The Malê Rebellion By Enslaved Yoruba & Hausa In 1835 Led To The End Of Slavery In Brazil

The Malê Rebellion in Brazil, also known as The Great Revolt, took place in January 1835 in Salvador, Bahia, Brazil. Enslaved African Muslims and free men rose up against the government on a Sunday during Ramadan. The insurrection was organized by Yoruba and Hausa Muslims, but non-Muslims from various backgrounds also took part. The insurrection was dubbed the Malê Rebellion because Muslims in Brazil was known as Malê in Yoruba.

On January 25, 1835, the insurrection was supposed to take place. Preparation sessions were held in a variety of venues throughout Salvador. Ahuna, Pacifico Licutan, Luis Sanim, Manoel Calafate, and Elesbao do Corma were among the Muslim leaders in the insurrection. One of the main objectives of the uprising, according to reports, was to establish an Islamic republic and kill or enslave non-Muslims, including whites and other Afro-Brazilians of mixed race.

There were also tensions between the African-born enslaved population and the Brazilian-born enslaved population. Enslaved individuals began to hear tales of the approaching revolution a day before it was supposed to begin. Sabina da Cruz, a former slave, had a fight with her husband, Vitorio Sule, and when he left, she went in search of him. He was at a house meeting with other revolt leaders when she found him. They informed her of the insurrection and stated that once the uprising began, they would take control of the region. She told her companion and another freewoman, Guilhermina, about the plot uprising after she had left the house. Guilhermina then told Andre Pinto da Silveria, her white neighbor. Antonio de Souza Guimaraes and Francisco Antonio Malheiros, two of Pinto da Silveria’s friends who were there when Guilhermina shared the information, then passed it on to local authorities.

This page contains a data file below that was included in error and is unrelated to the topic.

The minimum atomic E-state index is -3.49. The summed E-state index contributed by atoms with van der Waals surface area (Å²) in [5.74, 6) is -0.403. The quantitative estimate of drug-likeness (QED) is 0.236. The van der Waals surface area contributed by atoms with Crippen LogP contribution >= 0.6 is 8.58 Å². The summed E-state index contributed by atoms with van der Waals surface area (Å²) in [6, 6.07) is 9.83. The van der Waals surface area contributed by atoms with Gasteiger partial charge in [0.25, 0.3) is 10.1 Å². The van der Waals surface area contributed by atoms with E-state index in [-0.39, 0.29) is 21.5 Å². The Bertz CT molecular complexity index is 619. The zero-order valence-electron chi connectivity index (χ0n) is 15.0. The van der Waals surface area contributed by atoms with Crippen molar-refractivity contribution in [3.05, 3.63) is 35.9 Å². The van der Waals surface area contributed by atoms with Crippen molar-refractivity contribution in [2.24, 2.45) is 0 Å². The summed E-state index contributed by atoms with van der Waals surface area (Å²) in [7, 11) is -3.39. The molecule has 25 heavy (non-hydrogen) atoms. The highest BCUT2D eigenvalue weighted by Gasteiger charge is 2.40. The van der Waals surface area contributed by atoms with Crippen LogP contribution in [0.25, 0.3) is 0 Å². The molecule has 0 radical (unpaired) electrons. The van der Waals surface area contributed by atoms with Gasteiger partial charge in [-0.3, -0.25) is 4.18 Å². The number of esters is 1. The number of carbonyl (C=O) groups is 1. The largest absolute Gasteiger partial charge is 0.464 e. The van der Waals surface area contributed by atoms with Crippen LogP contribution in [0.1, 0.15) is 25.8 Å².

Military soldiers attacked revolt leaders once local authorities learned of the rebellion. The revolution began when they fired back. The rebels attempted but failed to raid a prison-holding Muslim leader Pacifico Licutan in order to release him. After that, an estimated 600 enslaved Yoruba took to Salvador’s streets. They attack the city’s defenses, the military barracks. They were defeated, however, due to their inferior weapons and outnumbering by Brazilian National Guard forces, Salvador Police, and armed white civilians. 

During the day-long insurrection, it was estimated that 80 enslaved persons and seven National Guards troops were slain. A total of 300 rebels were apprehended. Four of the rebels were sentenced to death, sixteen to prison, eight to hard labor, and forty-five to whipping by Brazilian authorities. More than 500 Muslim Africans were removed from Brazil and repatriated to Africa, including the majority of the surviving rebels.

Despite its failure, the Malê Rebellion in Brazil was widely regarded as a watershed moment in Brazilian slavery. The slave trade that transported Africans to Brazil was gradually phased out starting in the 1850s. The “Free Womb Law” of 1871 declared that all children born to enslaved women would be free. Slavery was abolished in Brazil for the first time in 1888.

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